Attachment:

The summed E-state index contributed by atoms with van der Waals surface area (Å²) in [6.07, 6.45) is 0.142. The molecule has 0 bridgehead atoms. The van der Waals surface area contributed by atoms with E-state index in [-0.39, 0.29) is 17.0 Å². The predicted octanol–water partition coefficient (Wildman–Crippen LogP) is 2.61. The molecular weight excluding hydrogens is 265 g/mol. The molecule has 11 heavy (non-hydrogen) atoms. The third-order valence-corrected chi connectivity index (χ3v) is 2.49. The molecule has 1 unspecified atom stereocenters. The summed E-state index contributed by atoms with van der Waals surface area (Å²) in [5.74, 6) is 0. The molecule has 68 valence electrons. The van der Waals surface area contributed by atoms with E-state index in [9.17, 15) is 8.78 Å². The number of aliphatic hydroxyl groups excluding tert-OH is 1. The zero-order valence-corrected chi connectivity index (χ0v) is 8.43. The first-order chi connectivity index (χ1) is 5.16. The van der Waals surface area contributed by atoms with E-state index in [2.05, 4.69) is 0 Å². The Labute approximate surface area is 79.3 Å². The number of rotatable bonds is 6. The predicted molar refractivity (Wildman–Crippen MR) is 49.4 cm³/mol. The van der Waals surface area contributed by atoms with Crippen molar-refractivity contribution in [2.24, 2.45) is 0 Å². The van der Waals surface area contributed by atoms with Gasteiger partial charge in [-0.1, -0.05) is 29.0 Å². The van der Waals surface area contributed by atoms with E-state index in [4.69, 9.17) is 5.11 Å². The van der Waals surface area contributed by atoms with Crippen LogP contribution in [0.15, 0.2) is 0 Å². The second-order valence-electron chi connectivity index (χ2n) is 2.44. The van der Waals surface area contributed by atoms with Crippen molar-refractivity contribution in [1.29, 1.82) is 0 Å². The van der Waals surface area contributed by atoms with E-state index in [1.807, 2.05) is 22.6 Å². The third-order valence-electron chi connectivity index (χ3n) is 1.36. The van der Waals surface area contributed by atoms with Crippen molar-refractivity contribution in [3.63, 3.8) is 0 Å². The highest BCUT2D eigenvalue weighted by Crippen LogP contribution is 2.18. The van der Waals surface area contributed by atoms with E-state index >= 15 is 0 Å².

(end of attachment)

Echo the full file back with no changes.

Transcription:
The summed E-state index contributed by atoms with van der Waals surface area (Å²) in [6.07, 6.45) is 0.142. The molecule has 0 bridgehead atoms. The van der Waals surface area contributed by atoms with E-state index in [-0.39, 0.29) is 17.0 Å². The predicted octanol–water partition coefficient (Wildman–Crippen LogP) is 2.61. The molecular weight excluding hydrogens is 265 g/mol. The molecule has 11 heavy (non-hydrogen) atoms. The third-order valence-corrected chi connectivity index (χ3v) is 2.49. The molecule has 1 unspecified atom stereocenters. The summed E-state index contributed by atoms with van der Waals surface area (Å²) in [5.74, 6) is 0. The molecule has 68 valence electrons. The van der Waals surface area contributed by atoms with E-state index in [9.17, 15) is 8.78 Å². The number of aliphatic hydroxyl groups excluding tert-OH is 1. The zero-order valence-corrected chi connectivity index (χ0v) is 8.43. The first-order chi connectivity index (χ1) is 5.16. The van der Waals surface area contributed by atoms with E-state index in [2.05, 4.69) is 0 Å². The Labute approximate surface area is 79.3 Å². The number of rotatable bonds is 6. The predicted molar refractivity (Wildman–Crippen MR) is 49.4 cm³/mol. The van der Waals surface area contributed by atoms with Crippen molar-refractivity contribution in [2.24, 2.45) is 0 Å². The van der Waals surface area contributed by atoms with Gasteiger partial charge in [-0.1, -0.05) is 29.0 Å². The van der Waals surface area contributed by atoms with E-state index in [4.69, 9.17) is 5.11 Å². The van der Waals surface area contributed by atoms with Crippen LogP contribution in [0.15, 0.2) is 0 Å². The second-order valence-electron chi connectivity index (χ2n) is 2.44. The van der Waals surface area contributed by atoms with Crippen molar-refractivity contribution in [1.29, 1.82) is 0 Å². The van der Waals surface area contributed by atoms with E-state index in [1.807, 2.05) is 22.6 Å². The third-order valence-electron chi connectivity index (χ3n) is 1.36. The van der Waals surface area contributed by atoms with Crippen molar-refractivity contribution in [3.63, 3.8) is 0 Å². The highest BCUT2D eigenvalue weighted by Crippen LogP contribution is 2.18. The van der Waals surface area contributed by atoms with E-state index >= 15 is 0 Å².